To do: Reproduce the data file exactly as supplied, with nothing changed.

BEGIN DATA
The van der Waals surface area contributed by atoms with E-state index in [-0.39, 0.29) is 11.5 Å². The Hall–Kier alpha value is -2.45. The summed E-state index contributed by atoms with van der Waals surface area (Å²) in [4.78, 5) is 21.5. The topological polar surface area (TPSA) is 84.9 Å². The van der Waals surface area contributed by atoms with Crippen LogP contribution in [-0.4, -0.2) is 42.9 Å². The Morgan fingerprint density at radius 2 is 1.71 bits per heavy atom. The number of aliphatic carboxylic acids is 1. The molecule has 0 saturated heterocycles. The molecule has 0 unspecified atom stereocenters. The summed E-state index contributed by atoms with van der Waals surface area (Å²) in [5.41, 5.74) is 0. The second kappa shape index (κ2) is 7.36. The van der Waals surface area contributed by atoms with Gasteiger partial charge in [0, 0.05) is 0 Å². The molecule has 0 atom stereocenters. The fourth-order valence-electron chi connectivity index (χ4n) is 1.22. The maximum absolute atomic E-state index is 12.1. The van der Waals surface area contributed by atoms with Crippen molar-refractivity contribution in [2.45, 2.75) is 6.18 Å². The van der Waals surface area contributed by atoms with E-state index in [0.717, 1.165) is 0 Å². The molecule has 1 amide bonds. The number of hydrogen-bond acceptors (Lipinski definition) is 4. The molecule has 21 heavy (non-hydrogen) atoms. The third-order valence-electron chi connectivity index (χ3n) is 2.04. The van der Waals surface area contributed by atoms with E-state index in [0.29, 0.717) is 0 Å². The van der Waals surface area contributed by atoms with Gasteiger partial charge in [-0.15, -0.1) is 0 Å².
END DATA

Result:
The van der Waals surface area contributed by atoms with E-state index in [-0.39, 0.29) is 11.5 Å². The Hall–Kier alpha value is -2.45. The summed E-state index contributed by atoms with van der Waals surface area (Å²) in [4.78, 5) is 21.5. The topological polar surface area (TPSA) is 84.9 Å². The van der Waals surface area contributed by atoms with Crippen LogP contribution in [-0.4, -0.2) is 42.9 Å². The Morgan fingerprint density at radius 2 is 1.71 bits per heavy atom. The number of aliphatic carboxylic acids is 1. The molecule has 0 saturated heterocycles. The molecule has 0 unspecified atom stereocenters. The summed E-state index contributed by atoms with van der Waals surface area (Å²) in [5.41, 5.74) is 0. The second kappa shape index (κ2) is 7.36. The van der Waals surface area contributed by atoms with Gasteiger partial charge in [0, 0.05) is 0 Å². The molecule has 0 atom stereocenters. The fourth-order valence-electron chi connectivity index (χ4n) is 1.22. The maximum absolute atomic E-state index is 12.1. The van der Waals surface area contributed by atoms with Crippen molar-refractivity contribution in [2.45, 2.75) is 6.18 Å². The van der Waals surface area contributed by atoms with E-state index in [0.717, 1.165) is 0 Å². The molecule has 1 amide bonds. The number of hydrogen-bond acceptors (Lipinski definition) is 4. The molecule has 21 heavy (non-hydrogen) atoms. The third-order valence-electron chi connectivity index (χ3n) is 2.04. The van der Waals surface area contributed by atoms with E-state index in [0.29, 0.717) is 0 Å². The van der Waals surface area contributed by atoms with Gasteiger partial charge in [-0.15, -0.1) is 0 Å².